02.24.2016 | Articles / Publications
Burr Alert: Official Bankruptcy Forms Get Extensive Facelift, But Is It Purely Cosmetic?
As you may know by now, many of the Official Forms for use in Bankruptcy Courts were replaced with revised, reformatted and renumbered forms that went into effect on December 1, 2015. The changes were made as part of a forms modernization effort that began in 2008 to improve the official bankruptcy forms and the interface between the forms and the courts’ case opening and electronic case management technology. According to Professor Elizabeth Gibson of the University of North Carolina School of Law, the process took seven years due to its scope, and involved bankruptcy and district court judges, bankruptcy clerks, a bankruptcy administrator and the United States Trustee’s office. The Bankruptcy Rules Committee even hired a professional forms consultant to assist in the project. Practitioners, trustees and software vendors all weighed in during the design phase, and comments were solicited over a three-year period. Finally, the new forms were tested before the roll out at the end of last year.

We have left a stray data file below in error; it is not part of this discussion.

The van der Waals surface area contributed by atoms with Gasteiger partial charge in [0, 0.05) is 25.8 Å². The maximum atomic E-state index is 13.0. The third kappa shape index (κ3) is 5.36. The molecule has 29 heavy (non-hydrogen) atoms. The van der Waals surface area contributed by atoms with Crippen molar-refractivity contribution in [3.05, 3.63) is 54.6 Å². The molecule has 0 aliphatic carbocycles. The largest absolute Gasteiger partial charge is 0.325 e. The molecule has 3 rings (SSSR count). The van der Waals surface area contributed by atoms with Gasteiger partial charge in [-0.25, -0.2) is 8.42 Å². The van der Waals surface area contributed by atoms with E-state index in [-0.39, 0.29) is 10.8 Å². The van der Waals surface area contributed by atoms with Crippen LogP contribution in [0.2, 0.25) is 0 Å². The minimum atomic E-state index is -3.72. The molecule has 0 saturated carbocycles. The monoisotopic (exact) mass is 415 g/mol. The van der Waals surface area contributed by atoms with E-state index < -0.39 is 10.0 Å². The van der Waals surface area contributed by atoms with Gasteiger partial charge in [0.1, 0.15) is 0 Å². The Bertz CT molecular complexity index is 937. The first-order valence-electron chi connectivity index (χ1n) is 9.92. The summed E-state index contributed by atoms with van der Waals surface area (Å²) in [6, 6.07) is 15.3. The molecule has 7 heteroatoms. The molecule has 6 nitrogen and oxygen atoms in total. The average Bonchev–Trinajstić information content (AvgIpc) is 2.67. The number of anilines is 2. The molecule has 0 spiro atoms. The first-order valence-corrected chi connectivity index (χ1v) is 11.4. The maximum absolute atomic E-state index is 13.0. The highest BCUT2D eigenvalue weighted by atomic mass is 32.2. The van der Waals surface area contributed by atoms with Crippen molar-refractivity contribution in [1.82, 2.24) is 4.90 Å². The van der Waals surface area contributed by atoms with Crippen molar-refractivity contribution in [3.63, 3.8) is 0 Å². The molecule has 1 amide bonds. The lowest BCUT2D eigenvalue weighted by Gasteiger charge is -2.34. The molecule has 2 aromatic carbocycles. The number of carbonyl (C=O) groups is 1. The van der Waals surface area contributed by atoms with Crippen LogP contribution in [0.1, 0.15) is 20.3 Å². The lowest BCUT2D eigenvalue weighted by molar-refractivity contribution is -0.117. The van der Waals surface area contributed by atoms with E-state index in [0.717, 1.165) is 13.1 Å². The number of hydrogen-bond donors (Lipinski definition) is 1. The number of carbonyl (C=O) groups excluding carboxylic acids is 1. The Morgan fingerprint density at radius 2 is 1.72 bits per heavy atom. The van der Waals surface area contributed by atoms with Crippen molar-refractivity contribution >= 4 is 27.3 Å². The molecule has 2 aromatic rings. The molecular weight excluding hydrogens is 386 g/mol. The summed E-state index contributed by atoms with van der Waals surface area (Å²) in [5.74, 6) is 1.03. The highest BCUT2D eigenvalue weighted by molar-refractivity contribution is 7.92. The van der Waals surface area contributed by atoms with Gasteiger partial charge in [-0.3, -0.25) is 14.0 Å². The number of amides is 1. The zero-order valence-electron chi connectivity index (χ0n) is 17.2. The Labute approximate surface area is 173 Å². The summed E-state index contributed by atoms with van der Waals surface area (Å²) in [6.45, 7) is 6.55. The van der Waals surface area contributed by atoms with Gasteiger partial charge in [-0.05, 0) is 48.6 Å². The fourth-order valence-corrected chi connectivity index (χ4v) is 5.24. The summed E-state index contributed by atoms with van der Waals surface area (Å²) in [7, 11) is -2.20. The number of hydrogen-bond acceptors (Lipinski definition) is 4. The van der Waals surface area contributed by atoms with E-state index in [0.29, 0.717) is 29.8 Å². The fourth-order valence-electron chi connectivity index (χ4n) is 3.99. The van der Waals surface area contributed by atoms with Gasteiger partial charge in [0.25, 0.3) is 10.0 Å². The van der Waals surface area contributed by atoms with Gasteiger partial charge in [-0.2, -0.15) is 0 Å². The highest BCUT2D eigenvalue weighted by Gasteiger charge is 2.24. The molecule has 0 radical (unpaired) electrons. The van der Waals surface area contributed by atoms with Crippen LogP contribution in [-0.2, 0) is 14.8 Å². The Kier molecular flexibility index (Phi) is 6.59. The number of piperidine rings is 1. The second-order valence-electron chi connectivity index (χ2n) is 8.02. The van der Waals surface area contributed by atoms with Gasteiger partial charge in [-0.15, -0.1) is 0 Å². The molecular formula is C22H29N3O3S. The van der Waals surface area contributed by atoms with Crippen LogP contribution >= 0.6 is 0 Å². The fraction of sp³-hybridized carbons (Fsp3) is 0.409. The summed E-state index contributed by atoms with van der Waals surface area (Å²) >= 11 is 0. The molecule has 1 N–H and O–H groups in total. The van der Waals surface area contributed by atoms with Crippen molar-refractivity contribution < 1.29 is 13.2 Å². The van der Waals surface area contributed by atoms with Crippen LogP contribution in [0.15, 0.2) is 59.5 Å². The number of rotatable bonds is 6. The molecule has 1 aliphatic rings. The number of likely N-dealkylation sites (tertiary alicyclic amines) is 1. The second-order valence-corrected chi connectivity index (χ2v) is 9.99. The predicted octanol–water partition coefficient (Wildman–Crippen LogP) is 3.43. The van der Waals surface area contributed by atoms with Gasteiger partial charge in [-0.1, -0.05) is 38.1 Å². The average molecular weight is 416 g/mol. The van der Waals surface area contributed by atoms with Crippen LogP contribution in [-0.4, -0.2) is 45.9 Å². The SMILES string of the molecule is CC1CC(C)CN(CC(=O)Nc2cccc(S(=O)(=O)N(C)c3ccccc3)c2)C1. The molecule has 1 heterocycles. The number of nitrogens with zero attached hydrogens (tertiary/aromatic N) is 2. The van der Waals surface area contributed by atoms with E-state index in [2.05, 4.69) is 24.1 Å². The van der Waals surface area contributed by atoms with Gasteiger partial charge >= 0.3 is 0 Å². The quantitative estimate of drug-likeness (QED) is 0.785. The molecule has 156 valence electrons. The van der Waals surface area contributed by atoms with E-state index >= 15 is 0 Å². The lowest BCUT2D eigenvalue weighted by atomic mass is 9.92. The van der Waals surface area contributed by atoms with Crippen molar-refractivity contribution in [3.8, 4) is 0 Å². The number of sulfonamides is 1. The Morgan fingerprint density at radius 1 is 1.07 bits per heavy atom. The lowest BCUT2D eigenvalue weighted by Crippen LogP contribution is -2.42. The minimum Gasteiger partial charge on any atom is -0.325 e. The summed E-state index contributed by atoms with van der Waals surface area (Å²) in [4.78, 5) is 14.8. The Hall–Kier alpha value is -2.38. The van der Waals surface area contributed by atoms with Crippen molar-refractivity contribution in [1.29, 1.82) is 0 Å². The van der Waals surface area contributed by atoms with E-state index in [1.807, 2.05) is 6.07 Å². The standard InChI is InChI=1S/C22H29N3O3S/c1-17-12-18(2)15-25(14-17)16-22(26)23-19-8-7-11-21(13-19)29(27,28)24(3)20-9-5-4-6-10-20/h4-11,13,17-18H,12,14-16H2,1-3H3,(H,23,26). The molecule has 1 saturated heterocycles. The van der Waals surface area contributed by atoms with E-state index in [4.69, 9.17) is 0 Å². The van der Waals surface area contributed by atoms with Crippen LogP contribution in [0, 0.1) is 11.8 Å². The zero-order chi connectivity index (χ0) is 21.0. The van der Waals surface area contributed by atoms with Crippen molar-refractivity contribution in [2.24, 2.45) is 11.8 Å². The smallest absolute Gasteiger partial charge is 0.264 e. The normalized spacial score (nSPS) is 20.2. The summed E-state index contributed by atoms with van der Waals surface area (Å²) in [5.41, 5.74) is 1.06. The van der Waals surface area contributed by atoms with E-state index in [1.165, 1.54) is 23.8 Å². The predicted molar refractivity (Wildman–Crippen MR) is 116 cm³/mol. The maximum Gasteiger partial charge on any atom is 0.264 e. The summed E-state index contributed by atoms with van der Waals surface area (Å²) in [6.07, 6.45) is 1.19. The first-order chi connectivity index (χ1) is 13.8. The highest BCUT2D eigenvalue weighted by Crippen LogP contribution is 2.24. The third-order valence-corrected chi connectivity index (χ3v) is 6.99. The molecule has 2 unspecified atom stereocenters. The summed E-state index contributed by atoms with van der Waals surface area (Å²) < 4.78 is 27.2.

Among other things, the 2015 case opening forms – including the bankruptcy petition, list of 20 largest creditors, bankruptcy schedules, and the statement of financial affairs – now have customized versions for individual debtors, including married couples (the “100” series) and non-individual debtors, e.g., corporations, limited liability companies, and partnerships (the “200” series). The new forms are meant to be easier for debtors to understand and complete by using conversational language and checkboxes which guide the user, along with bolding and underlining to draw attention to areas of concern which may have been overlooked on the old forms. While this may make it easier for a person to file his or her own petition for relief under the Bankruptcy Code, the new forms actually include a general warning to potential pro se debtors that stresses the importance and gravity of a bankruptcy filing and states in no uncertain terms that the court expects a pro se debtor to follow the rules as if he or she had hired an attorney.
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